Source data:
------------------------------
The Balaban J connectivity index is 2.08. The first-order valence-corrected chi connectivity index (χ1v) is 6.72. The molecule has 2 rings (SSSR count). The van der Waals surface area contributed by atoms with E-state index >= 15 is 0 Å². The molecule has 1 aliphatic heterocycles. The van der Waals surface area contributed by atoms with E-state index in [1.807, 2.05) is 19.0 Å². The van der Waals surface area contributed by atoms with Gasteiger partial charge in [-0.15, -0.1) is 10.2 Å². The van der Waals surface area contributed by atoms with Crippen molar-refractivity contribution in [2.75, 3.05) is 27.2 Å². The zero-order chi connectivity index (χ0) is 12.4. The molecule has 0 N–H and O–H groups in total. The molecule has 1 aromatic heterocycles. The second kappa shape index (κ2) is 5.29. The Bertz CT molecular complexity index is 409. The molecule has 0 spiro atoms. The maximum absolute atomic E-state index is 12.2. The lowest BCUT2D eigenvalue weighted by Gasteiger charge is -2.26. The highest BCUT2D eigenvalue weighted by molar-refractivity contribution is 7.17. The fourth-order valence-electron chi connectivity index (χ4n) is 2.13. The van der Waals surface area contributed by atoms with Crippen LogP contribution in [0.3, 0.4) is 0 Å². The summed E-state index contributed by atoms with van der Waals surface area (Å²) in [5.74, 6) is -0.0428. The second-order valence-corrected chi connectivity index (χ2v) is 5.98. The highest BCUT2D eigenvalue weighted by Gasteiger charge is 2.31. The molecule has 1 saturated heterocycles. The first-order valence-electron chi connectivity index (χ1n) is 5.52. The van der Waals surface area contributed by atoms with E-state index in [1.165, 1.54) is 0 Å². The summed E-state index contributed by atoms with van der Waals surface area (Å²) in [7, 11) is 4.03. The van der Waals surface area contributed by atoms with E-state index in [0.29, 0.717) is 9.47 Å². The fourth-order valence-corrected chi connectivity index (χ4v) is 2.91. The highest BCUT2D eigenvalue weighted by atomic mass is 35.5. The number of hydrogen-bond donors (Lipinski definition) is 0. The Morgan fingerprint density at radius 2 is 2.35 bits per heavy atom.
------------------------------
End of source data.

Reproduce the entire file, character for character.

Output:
The Balaban J connectivity index is 2.08. The first-order valence-corrected chi connectivity index (χ1v) is 6.72. The molecule has 2 rings (SSSR count). The van der Waals surface area contributed by atoms with E-state index >= 15 is 0 Å². The molecule has 1 aliphatic heterocycles. The van der Waals surface area contributed by atoms with E-state index in [1.807, 2.05) is 19.0 Å². The van der Waals surface area contributed by atoms with Gasteiger partial charge in [-0.15, -0.1) is 10.2 Å². The van der Waals surface area contributed by atoms with Crippen molar-refractivity contribution in [2.75, 3.05) is 27.2 Å². The zero-order chi connectivity index (χ0) is 12.4. The molecule has 0 N–H and O–H groups in total. The molecule has 1 aromatic heterocycles. The second kappa shape index (κ2) is 5.29. The Bertz CT molecular complexity index is 409. The molecule has 0 spiro atoms. The maximum absolute atomic E-state index is 12.2. The lowest BCUT2D eigenvalue weighted by Gasteiger charge is -2.26. The highest BCUT2D eigenvalue weighted by molar-refractivity contribution is 7.17. The fourth-order valence-electron chi connectivity index (χ4n) is 2.13. The van der Waals surface area contributed by atoms with Crippen LogP contribution in [0.3, 0.4) is 0 Å². The summed E-state index contributed by atoms with van der Waals surface area (Å²) in [5.74, 6) is -0.0428. The second-order valence-corrected chi connectivity index (χ2v) is 5.98. The highest BCUT2D eigenvalue weighted by Gasteiger charge is 2.31. The molecule has 1 saturated heterocycles. The first-order valence-electron chi connectivity index (χ1n) is 5.52. The van der Waals surface area contributed by atoms with E-state index in [1.165, 1.54) is 0 Å². The summed E-state index contributed by atoms with van der Waals surface area (Å²) in [7, 11) is 4.03. The van der Waals surface area contributed by atoms with E-state index in [0.29, 0.717) is 9.47 Å². The fourth-order valence-corrected chi connectivity index (χ4v) is 2.91. The highest BCUT2D eigenvalue weighted by atomic mass is 35.5. The number of hydrogen-bond donors (Lipinski definition) is 0. The Morgan fingerprint density at radius 2 is 2.35 bits per heavy atom.